Omid Kokabee, a University of Texas graduate student currently imprisoned in Iran, has been awarded the American Physical Society's Andrei Sakharov Prize, which recognizes outstanding leadership and achievements of scientists in upholding human rights.
The APS selected Kokabee as one of two 2014 Andrei Sakharov Prize winners. He was cited for "his courage in refusing to use his physics knowledge to work on projects that he deemed harmful to humanity, in the face of extreme physical and psychological pressure."
Kokabee was arrested in Iran as he was preparing to return to the United States after visiting family. He is currently serving a ten year sentence after Iranian authorities deemed his graduate studies as "communicating with a hostile government" and his academic support to be "illegal earnings."
In a public letter dated March 2013, Kokabee states that he was being persecuted for refusing to work on Iranian military projects including the development of laser-based uranium enrichment technology that could be used to produce material for nuclear weapons. Kokabee reported that he has been offered freedom from prison several times in exchange for his cooperation, but has refused.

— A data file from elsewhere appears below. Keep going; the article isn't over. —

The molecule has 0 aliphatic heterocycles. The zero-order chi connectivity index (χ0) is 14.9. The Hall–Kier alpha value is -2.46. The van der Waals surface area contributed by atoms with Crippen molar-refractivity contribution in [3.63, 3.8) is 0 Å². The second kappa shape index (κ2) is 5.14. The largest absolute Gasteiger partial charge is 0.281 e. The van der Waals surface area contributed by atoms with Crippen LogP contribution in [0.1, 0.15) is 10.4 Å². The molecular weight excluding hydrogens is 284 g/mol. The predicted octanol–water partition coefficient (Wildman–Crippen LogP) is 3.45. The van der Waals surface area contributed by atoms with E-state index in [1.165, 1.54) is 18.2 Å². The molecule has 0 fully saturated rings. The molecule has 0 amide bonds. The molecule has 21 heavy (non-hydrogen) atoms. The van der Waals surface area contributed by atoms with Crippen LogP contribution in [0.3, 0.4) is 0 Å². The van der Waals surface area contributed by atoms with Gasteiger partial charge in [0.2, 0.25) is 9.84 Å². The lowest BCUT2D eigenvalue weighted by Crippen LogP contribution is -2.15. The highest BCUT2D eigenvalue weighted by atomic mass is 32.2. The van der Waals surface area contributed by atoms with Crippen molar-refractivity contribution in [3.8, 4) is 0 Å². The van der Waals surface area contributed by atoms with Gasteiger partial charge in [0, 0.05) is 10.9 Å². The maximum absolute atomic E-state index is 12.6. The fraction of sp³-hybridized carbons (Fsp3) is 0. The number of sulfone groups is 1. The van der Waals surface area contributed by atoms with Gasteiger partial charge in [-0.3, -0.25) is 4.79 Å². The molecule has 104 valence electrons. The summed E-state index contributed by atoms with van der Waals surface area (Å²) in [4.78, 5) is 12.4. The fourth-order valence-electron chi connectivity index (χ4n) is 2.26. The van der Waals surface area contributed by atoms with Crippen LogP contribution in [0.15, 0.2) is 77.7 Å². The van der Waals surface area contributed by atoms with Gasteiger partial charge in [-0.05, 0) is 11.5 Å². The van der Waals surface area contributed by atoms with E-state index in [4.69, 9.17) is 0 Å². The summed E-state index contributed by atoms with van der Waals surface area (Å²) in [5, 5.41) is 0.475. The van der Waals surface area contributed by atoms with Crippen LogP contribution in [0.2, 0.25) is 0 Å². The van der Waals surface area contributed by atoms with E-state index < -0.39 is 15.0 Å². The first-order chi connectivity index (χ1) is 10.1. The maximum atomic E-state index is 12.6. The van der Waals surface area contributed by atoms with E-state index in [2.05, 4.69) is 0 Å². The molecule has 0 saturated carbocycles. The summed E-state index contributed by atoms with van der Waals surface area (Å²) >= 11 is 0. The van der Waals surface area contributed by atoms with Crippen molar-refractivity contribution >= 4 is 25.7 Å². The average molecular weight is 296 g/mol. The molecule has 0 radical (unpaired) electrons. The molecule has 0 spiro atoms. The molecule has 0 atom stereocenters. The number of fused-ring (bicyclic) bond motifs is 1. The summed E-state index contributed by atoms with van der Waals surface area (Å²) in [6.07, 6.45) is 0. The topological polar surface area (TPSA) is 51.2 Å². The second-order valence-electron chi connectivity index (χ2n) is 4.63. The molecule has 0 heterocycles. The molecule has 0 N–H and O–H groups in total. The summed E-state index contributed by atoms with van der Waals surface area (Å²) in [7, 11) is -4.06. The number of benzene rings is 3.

"With this recognition of Kokabee," said Hossein Sadeghpour, chair of the APS Committee on International Freedom of Scientists, "the APS has not only reaffirmed the spirit of Andrei Sakharov's work, but has shed new and important light on the plight of a budding scientist who cannot speak for himself."
This summer, a discussion in Barcelona focused on the plight of scientists denied academic research freedom through imprisonment or other constraints. The event included overviews of cases including Kokabee's.
The case has been the subject of two letters to Iran's rulers urging reconsideration signed by multiple optics and photonics societies and international organizations as well as support from international groups such as Amnesty International. These efforts uphold the right to pursue research that aligns with one's ethics, and contend that Kokabee's trial and conviction violated international standards for justice.
Along with Kokabee, the APS is also presenting the 2014 Sakharov prize to Boris Altshuler of the Lebedev Physical Institute, Moscow for "his life-long struggle for democracy in Russia and for his advocacy on behalf of the rights of neglected children."